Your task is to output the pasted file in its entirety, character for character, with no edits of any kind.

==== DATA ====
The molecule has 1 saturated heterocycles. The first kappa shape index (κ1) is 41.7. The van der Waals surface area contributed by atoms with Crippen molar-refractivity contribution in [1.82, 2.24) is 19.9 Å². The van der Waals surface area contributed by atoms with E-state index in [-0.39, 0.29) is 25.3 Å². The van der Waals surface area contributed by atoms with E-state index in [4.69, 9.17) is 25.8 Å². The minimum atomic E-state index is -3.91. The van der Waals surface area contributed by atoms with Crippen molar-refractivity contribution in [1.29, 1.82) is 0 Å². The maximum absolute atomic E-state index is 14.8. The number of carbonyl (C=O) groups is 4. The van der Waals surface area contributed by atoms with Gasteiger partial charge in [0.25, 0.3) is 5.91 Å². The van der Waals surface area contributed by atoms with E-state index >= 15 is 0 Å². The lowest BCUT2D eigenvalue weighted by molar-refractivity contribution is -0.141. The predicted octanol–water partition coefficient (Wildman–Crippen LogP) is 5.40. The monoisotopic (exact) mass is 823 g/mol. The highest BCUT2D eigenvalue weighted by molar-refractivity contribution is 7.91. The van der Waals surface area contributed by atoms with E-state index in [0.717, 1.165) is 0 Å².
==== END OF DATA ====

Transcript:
The molecule has 1 saturated heterocycles. The first kappa shape index (κ1) is 41.7. The van der Waals surface area contributed by atoms with Crippen molar-refractivity contribution in [1.82, 2.24) is 19.9 Å². The van der Waals surface area contributed by atoms with E-state index in [-0.39, 0.29) is 25.3 Å². The van der Waals surface area contributed by atoms with E-state index in [4.69, 9.17) is 25.8 Å². The minimum atomic E-state index is -3.91. The van der Waals surface area contributed by atoms with Crippen molar-refractivity contribution in [1.29, 1.82) is 0 Å². The maximum absolute atomic E-state index is 14.8. The number of carbonyl (C=O) groups is 4. The van der Waals surface area contributed by atoms with Gasteiger partial charge in [0.25, 0.3) is 5.91 Å². The van der Waals surface area contributed by atoms with E-state index >= 15 is 0 Å². The lowest BCUT2D eigenvalue weighted by molar-refractivity contribution is -0.141. The predicted octanol–water partition coefficient (Wildman–Crippen LogP) is 5.40. The monoisotopic (exact) mass is 823 g/mol. The highest BCUT2D eigenvalue weighted by molar-refractivity contribution is 7.91. The van der Waals surface area contributed by atoms with E-state index in [0.717, 1.165) is 0 Å².